Dear Auntie Helga,
My story starts when I was 5 years old and by which time all male influence had disappeared from the house with the separation of my parents. I don't remember much before that but I'm told I was often mistaken for a girl as a toddler. I had quite long blond hair and if I tell you that I was small for a boy, fine featured with small hands, small feet and no adams apple you will understand why. I was introduced to that nemesis (and saviour of some of us) of Scots boys, the kilt on my first day at junior school. I asked why I was having to wear white knickers and was told by my mother that it was common practice for young boys to wear knickers with a kilt to avoid "nasty boy things popping out unexpectedly" Sure enough there were 8 or 9 of us who regularly wore a kilt (no sporran at that age) most wore bottle green or blue knickers but a few of us wore white. It's interesting that the boys from rougher homes were the ones who didn't and we got teased just like the girls, our kilts lifted as we passed by to see what we were wearing. We were all labeled "sissies" by the rougher boys.
The only thing that was different was a Sunday when, as a family we went to church. I remember as winter arrived having to wear a long vest which gave from the casual glimpse a fair impression that I wore an underskirt. However, I can't complain as I suppose even back then I had the makings of a sissy because I used to play dress up with my sister and the children next door and it often resulted in me being the "little sister" and wearing a skirt, so much so that one Sunday my sister suggested that I should wear one of her underskirts under my kilt to church as a dare and then told my mother as we walked hand-in-hand to church.
I remember I was 8 years old getting upset as I explained to my mother that although I had only done it as a dare, but anyway, as I had told her before not only did I like my hair long and that I preferred wearing knickers and a kilt in preference to boys pants and shorts but having tried it, I actually enjoyed wearing my sisters underskirt. We had a long heart to heart and I also admitted that I loved dressing up and wanted to wear dresses all the time.
That was when things began to change. My mother sat up all the next week at night with her sewing machine making garments that I could wear under my kilt on Sundays and in the house. They had elastisized waists, a white cotton skirt and a hem strengthened with heavy fine quality bleached string. They would be called a kilt liner now, I know men who wear them and I had the early version of that, home made by my mother. I had 3 of them and wore one regularly on Sundays under my kilt for the next 2 years.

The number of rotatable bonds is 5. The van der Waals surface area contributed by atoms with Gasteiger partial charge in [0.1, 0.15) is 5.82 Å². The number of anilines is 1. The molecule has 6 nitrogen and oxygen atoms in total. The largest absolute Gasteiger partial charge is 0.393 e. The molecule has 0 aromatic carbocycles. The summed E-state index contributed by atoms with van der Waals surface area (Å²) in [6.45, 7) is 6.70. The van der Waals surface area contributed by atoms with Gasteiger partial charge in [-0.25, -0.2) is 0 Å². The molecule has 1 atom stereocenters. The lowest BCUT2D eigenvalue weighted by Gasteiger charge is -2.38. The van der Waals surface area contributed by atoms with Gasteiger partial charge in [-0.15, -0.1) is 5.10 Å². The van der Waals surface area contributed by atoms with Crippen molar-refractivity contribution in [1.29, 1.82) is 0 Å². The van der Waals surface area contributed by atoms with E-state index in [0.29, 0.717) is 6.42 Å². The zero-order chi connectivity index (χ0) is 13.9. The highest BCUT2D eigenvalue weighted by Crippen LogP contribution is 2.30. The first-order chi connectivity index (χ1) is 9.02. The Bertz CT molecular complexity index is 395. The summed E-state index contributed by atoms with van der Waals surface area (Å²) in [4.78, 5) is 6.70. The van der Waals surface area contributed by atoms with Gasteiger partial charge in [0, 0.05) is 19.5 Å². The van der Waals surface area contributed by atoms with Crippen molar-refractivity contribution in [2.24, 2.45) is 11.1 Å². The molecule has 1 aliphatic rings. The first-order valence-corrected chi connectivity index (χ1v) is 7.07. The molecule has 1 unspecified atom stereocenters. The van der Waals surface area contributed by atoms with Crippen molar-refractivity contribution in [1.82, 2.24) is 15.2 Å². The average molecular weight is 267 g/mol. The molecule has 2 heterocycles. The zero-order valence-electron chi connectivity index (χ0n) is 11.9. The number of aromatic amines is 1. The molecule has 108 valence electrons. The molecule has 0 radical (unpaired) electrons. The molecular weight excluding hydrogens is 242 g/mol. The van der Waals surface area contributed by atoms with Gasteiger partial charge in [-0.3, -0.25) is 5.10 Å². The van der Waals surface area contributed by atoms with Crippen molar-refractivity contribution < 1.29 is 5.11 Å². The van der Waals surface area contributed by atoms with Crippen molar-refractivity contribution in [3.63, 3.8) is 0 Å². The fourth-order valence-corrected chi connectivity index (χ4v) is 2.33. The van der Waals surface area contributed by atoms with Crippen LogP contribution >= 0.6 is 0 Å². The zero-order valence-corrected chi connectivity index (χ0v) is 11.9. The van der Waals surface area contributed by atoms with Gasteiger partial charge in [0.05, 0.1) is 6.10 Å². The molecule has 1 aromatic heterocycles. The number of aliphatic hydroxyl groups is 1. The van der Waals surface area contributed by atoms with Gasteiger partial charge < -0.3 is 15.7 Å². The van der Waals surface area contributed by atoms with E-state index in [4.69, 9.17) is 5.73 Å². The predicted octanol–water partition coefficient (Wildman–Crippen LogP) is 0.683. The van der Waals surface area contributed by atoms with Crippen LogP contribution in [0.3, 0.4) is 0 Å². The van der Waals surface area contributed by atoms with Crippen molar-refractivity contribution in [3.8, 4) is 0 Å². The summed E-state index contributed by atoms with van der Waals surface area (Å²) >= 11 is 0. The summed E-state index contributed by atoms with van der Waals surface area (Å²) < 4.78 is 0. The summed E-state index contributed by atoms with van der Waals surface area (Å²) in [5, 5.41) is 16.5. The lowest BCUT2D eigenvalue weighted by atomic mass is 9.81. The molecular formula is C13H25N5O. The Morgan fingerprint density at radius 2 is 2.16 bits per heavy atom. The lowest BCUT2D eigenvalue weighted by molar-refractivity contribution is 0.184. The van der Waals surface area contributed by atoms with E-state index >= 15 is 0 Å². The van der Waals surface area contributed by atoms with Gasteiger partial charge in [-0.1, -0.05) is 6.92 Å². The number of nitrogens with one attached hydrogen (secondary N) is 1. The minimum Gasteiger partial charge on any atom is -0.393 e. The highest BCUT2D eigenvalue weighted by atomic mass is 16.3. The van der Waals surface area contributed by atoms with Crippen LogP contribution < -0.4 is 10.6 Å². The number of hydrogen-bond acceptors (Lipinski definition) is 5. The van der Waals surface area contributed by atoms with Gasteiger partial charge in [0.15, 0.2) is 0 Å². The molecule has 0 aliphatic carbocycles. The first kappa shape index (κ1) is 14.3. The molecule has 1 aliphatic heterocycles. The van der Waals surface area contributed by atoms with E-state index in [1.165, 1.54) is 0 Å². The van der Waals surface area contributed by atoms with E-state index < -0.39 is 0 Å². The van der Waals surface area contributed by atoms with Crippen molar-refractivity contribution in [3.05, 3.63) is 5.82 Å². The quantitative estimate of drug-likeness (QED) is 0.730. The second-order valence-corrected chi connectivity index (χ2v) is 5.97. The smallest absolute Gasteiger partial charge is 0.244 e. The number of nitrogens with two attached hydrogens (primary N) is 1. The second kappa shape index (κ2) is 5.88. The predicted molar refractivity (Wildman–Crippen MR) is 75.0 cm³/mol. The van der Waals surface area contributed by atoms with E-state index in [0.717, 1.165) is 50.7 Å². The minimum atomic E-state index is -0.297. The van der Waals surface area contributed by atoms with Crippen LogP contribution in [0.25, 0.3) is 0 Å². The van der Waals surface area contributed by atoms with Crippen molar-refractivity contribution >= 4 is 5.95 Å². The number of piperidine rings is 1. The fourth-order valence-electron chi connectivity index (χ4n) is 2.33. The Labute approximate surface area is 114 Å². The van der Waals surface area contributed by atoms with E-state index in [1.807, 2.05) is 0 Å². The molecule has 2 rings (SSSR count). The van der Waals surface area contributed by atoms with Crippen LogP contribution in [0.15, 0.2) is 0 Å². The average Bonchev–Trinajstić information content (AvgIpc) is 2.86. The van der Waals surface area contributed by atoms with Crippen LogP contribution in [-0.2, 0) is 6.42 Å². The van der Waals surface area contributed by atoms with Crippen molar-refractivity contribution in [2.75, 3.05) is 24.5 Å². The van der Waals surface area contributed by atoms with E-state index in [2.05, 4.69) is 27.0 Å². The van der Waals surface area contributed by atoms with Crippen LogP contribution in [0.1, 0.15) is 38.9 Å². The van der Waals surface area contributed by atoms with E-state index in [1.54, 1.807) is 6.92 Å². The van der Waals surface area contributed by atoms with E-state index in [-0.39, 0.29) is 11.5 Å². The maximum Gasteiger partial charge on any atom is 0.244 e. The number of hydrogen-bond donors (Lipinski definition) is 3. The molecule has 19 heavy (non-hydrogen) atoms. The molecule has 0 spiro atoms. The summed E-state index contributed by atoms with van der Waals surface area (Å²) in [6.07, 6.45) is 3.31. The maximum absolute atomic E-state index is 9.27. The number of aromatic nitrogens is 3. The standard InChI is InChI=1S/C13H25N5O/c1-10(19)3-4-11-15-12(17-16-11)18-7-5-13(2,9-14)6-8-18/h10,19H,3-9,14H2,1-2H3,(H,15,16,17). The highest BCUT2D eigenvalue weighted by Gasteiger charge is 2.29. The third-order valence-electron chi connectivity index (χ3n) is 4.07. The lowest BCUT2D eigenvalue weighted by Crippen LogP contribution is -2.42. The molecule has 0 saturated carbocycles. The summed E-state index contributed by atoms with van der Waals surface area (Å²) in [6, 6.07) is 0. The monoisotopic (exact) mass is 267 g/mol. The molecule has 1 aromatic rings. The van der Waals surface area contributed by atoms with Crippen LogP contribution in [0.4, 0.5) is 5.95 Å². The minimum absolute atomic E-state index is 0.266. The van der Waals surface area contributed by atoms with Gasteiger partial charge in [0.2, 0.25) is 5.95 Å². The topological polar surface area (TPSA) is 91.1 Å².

When I was 10 that pretence stopped. I started to outgrow the kilt I had worn since I was 8 and the elastisized waist of all of my kilt liners were stretched and beginning to fail. My mother passed down my sisters kilt to me which was made of lighter material and fastened on the left and she decided if I still preferred to wear a kilt liner I could wear an underskirt my sister had outgrown. I came home one day to find my top drawer stuffed with more flamboyant knickers including lace edged and a few pairs of frilly nylon ones and a number of lace edged cotton and nylon underskirts and to my amazement a full petticoat. I also inherited a few skirts and two dresses in my closet. The petticoat deserves a mention because I grew to love wearing it. It was cream and had a fine nylon bodice with lace edging and a thick nylon skirt with a heavy lace edge.
I know many of your readers will appreciate the feel and the swishing sound of such an item under a skirt or dress and also that it made it so obvious particularly to females that a petticoat was being worn that I would only wear it in the house for fear of being caught as it was already difficult enough with my liking for dressing up being common knowledge at school. However I overcame my fears enough to wear it on a few occasions when I played dress up with the family next door. I loved to see the look on the girls faces when I slipped of my kilt and jumper to put on a dress for our play acting. They knew I wore kilt liners but the wearing of a full petticoat was not ambiguous at all. I think at that point they started treating me differently. I was no longer a boy who played dress up, in their eyes I was a sissy boy who wanted to be a girl. For my part having shown this side to others outside, having ignored the skirts and dresses I had inherited, I began to wear them in the house being bullied by my elder brother for the privilege who loved to push me in front of the living room window and lift my dress, or push me out of the door if any of his friends appeared to get the same treatment from them although by the time I got to the point where I was sitting my 11+ he had gotten used to seeing his little brother in skirts and dresses round the house and accepted that I was a sissy, even defending me outside, not the least of because he was working and I did his laundry and ironing to earn some extra pocket money. Even now we laugh when we remember the first time his girlfriend arrived at the house to find me standing in the kitchen ironing his shirts wearing my favourite petticoat. She later became his wife and accepted my cross dressing without question.
If it is of interest I will write more of my teenage and working life.
Thank you for your letter. What a delightfully innocent remembrance and I'm sure we would love to read more when you have the chance to write.